Essentially, what is being suggested here is that beliefs are highly individual, guide behaviour, are instantly changeable and the capability for that change only resides with the person that holds the belief. Let’s test this assumption about the flexibility of beliefs by working out which ones serve your self-confidence and which ones limit it. Remember, you are the scientist here and the test of whets right is the same as the test of what works for you, so I encourage you to experiment to get your own results.

To make any real use of the time spent reading this article I would like you to consider your answers to these questions – Assuming that self-confidence is underpinned by beliefs,

  1. How specifically do you want to be confident about yourself? (e.g. do you want to be confident in your ability to win a race, create set shots, come in on par etc)
  2. How are you behaving/performing now in relation to your previous answer?
  3. Which belief specifically sustains this behaviour?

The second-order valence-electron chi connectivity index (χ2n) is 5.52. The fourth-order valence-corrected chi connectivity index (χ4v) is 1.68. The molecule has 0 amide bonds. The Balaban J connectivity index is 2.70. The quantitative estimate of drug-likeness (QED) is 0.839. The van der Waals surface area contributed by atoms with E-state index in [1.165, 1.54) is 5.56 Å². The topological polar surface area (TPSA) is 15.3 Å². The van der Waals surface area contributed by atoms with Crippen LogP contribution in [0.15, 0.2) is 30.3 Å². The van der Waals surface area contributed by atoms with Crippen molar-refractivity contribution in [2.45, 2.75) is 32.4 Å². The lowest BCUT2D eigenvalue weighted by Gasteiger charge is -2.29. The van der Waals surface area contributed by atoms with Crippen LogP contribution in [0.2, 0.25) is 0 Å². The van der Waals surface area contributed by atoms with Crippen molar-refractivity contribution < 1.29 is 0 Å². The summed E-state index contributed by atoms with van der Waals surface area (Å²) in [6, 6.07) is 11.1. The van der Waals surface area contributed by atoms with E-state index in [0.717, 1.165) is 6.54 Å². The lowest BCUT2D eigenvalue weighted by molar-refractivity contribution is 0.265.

In a recent psychological coaching session with a rugby professional issue arose where he stated his confidence had taken a real knock recently and that it was effecting his game, so he really wanted get his self-confidence back. He was asked “How specifically do you want to be confident about yourself?” To which he replied “it’s my kicking, it just seems to have gone downhill”. “Ok, so your kicking has gone downhill but you haven’t answered my question”. He nods and says “ Well, I want to be confident in my ability to kick and hit my mark every time”. “Ok “I say, “how are you performing in relation to kicking and hitting your mark every time, give me a typical and strong example”. He doesn’t need to think for more than two seconds before stating, “place-kicks on conversions, I set up well but as I make the kick I just seem to go stupid and the ball swerves outside the posts”. “I’m wondering, out of all the different beliefs you have about yourself and your ability to perform various skills, which belief specifically is behind this behaviour, which belief is it that sustains it?” Deep breaths, puffing of cheeks, scratching of the back of the head, staring into space and raised eyebrows fill the next few minutes, and then he says “you ask some weird questions don’t you?” “Of course I do, would you pay me to ask you normal, easy questions, what would be the point of that? Anyway what’s your answer?”.   “I used to have a natural flair for kicking, drop, place, box you name it, and I guess I think I’ve lost it – I believe that I’ve lost it (the ability to kick)”